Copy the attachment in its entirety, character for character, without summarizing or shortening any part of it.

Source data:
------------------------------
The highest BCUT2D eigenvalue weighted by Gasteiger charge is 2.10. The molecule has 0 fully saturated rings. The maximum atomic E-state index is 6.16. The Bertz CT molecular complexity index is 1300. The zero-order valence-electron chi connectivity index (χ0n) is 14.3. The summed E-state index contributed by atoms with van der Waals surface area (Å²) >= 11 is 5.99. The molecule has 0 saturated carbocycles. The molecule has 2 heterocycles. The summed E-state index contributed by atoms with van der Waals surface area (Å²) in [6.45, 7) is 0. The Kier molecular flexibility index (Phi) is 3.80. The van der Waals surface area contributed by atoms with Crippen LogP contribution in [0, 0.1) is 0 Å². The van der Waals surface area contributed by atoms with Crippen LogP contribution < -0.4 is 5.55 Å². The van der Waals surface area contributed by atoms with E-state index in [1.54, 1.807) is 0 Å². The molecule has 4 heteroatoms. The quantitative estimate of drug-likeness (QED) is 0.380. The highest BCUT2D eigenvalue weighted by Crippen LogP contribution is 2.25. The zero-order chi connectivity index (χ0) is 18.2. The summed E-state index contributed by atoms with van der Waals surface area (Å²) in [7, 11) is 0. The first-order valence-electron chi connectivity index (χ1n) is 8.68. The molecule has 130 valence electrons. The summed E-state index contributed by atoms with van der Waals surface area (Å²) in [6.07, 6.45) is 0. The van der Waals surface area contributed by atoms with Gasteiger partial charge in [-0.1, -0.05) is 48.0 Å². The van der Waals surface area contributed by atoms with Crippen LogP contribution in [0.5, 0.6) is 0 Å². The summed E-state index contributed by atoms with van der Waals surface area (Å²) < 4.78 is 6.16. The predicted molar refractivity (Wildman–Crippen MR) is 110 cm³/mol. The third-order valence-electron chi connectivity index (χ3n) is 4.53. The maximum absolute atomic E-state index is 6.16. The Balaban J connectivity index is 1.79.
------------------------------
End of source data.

The highest BCUT2D eigenvalue weighted by Gasteiger charge is 2.10. The molecule has 0 fully saturated rings. The maximum atomic E-state index is 6.16. The Bertz CT molecular complexity index is 1300. The zero-order valence-electron chi connectivity index (χ0n) is 14.3. The summed E-state index contributed by atoms with van der Waals surface area (Å²) >= 11 is 5.99. The molecule has 0 saturated carbocycles. The molecule has 2 heterocycles. The summed E-state index contributed by atoms with van der Waals surface area (Å²) in [6.45, 7) is 0. The Kier molecular flexibility index (Phi) is 3.80. The van der Waals surface area contributed by atoms with Crippen LogP contribution in [0, 0.1) is 0 Å². The van der Waals surface area contributed by atoms with Crippen LogP contribution < -0.4 is 5.55 Å². The van der Waals surface area contributed by atoms with E-state index in [1.54, 1.807) is 0 Å². The molecule has 4 heteroatoms. The quantitative estimate of drug-likeness (QED) is 0.380. The highest BCUT2D eigenvalue weighted by Crippen LogP contribution is 2.25. The zero-order chi connectivity index (χ0) is 18.2. The summed E-state index contributed by atoms with van der Waals surface area (Å²) in [7, 11) is 0. The first-order valence-electron chi connectivity index (χ1n) is 8.68. The molecule has 130 valence electrons. The summed E-state index contributed by atoms with van der Waals surface area (Å²) in [6.07, 6.45) is 0. The van der Waals surface area contributed by atoms with Gasteiger partial charge in [-0.1, -0.05) is 48.0 Å². The van der Waals surface area contributed by atoms with Crippen LogP contribution in [0.5, 0.6) is 0 Å². The summed E-state index contributed by atoms with van der Waals surface area (Å²) < 4.78 is 6.16. The predicted molar refractivity (Wildman–Crippen MR) is 110 cm³/mol. The third-order valence-electron chi connectivity index (χ3n) is 4.53. The maximum absolute atomic E-state index is 6.16. The Balaban J connectivity index is 1.79.